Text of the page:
Division Showcase Sessions

Division Showcase Sessions

Divisions are organizations within the Council whose members are interested in a particular aspect of special education. Division Showcase Sessions are planned and selected by CEC’s Divisions and address critical issues and substantive trends related to the mission of each division.

CEC’s Special Interest Divisions


90 tips in 120 minutes

Leader: Julie Weatherly, Resolutions in Special Education, Inc., Mobile, AL

This fast-paced session will provide you with 90 practical tips on all things legal, from A to Z, in the field of special education.  Topics covered will include child-find/identification, evaluation, eligibility, IEP/placement, procedural safeguards, discipline, extended school year, and Section 504.

After attending this session, you will be able to:

  • Identify common areas where legal issues arise in the education of students with disabilities.
  • Provide practical tips to school staff for avoiding legal disputes in the area of special education.
  • Be more familiar with the overall legal requirements of the IDEA and Section 504.


Everything You Always Wanted to Know About Behavior Supports, But Were Afraid to Ask

Leader: Timothy LewisUniversity of Missouri, Columbia
Presenter: Joseph Wehby, Vanderbilt University, Nashville, TN

We will provide an overview of current evidence-based practices for supporting children and youth with challenging behavior. Specifically, applying a function-based logic with data-based decision making for intervention design, instructional strategies and adaptations, and environmental supports will be highlighted. In addition, time for questions and discussion among participants will be allocated.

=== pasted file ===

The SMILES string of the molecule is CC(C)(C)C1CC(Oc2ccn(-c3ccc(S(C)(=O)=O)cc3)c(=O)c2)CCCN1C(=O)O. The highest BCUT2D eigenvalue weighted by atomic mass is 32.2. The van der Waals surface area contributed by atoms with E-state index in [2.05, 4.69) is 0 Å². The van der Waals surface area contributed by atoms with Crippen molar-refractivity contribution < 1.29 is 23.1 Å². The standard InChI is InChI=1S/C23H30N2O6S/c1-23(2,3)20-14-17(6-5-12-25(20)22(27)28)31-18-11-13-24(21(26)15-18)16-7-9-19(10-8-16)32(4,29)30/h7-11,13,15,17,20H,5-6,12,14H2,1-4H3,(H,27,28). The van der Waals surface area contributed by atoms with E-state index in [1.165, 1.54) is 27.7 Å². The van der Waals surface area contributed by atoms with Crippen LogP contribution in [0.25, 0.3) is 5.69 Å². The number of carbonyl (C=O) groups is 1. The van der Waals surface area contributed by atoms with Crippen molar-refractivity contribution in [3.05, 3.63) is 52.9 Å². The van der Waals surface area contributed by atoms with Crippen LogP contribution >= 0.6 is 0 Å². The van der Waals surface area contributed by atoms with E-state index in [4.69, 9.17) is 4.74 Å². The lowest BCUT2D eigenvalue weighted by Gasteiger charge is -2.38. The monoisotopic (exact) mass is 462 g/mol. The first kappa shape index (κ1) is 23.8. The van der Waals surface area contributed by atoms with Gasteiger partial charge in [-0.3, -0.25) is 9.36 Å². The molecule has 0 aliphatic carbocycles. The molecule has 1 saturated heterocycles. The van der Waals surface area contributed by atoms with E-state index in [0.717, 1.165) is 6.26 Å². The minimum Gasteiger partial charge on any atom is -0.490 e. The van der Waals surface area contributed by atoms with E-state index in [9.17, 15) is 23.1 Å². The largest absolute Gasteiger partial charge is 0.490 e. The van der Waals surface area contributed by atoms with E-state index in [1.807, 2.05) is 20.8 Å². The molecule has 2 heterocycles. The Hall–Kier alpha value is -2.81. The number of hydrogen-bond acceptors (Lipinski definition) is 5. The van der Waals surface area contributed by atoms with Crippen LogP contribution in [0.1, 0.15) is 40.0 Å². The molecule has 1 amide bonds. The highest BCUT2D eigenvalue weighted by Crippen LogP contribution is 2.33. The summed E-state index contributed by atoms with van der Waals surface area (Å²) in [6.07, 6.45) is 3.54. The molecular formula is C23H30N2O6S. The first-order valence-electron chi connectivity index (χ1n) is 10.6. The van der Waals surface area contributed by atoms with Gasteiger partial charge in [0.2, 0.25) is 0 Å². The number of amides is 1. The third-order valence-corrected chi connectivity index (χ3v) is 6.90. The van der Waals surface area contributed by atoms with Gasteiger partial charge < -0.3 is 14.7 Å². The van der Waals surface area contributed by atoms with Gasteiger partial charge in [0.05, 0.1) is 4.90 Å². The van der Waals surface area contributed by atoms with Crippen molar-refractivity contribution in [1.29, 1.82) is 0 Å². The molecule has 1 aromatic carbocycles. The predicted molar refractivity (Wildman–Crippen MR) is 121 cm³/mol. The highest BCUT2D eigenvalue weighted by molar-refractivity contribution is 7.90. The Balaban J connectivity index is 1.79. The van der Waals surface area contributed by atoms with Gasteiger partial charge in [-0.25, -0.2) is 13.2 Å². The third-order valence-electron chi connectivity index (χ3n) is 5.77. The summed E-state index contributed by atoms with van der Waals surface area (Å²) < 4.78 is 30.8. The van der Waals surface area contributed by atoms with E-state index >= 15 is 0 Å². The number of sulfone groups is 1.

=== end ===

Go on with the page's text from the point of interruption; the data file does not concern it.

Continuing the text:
After attending this session, you will be able to:

  • Know about evidence-based practices for addressing problem behavior in schools.
  • Understand a function-based logic approach.
  • Know how to apply the function-based logic approach across multiple settings.


Can Reforms to Academic Publishing Improve the Validity of Special Education Research?

Leader: Bryan Cook, University of Hawaii at Manoa, Honolulu
Presenter: Bill Therrien, University of Virginia, Charlottesville

Bias threatens the validity of research findings that are the basis of policy and practice. Reforms to academic publishing (e.g., disclosure, open data, preregistration, reviewer guidelines, registered reports, open review) have been proposed to address sources of bias in research. We discuss pros and cons of these reforms and describe the Transparency and Openness Promotion guidelines.

After attending this session, you will be able to:

  • List sources of bias in special education research.
  • Describe proposed reforms in academic publishing for addressing sources of bias.
  • Summarize pros and cons related to reforms in academic publishing.


Parent and Student Engagement Through Interagency Collaboration: Triad for Success

Leader: Joan McDonald, CEC Pioneers Division, Scottsdale, AZ
Presenters: Ida Malian, Arizona State University, TempeMichael RemusCottonwood/Sedona School Districts, AZ

Our panel represents school district staff, university faculty (teacher training and research), and parent support agencies to improve student outcomes. Join us as we address how to improve parent and student engagement through interagency collaboration, build student self-advocacy using strategic skills, and activities to improve parent participation.

After attending this session, you will be able to:

  • Improve student outcomes (academic and postschool) by bringing the strengths from school staff, university faculty, resources, and parent organizations together in a collaborative process.
  • Address curriculum content for students with exceptionalities from preschool through high school, especially by working with university faculty.
  • Support teachers and parents in moving forward to increase student involvement and program development.
  • Advocate for a child for best practice programs and services to lead to student self-confidence and self-esteem.


Autism Assessment to IEP: Navigation and Best Practice Between Systems

Leader: Norman Geller, Virginia Commonwealth University, Richmond

Autism assessment varies from the use of checklists to a comprehensive assessment using the Autism Diagnostic Observation Schedule-2. Assessment data is either from a clinical practice (physician or psychologist) or school personnel.  Depending on the format of the evaluation and report, the application of data directly related to program planning (i.e., IEP) is not necessarily apparent since the evaluation practitioner is not always familiar with the application of data to the IEP.  It is necessary to provide the link between assessment and IEP development to assure effective outcomes for the student.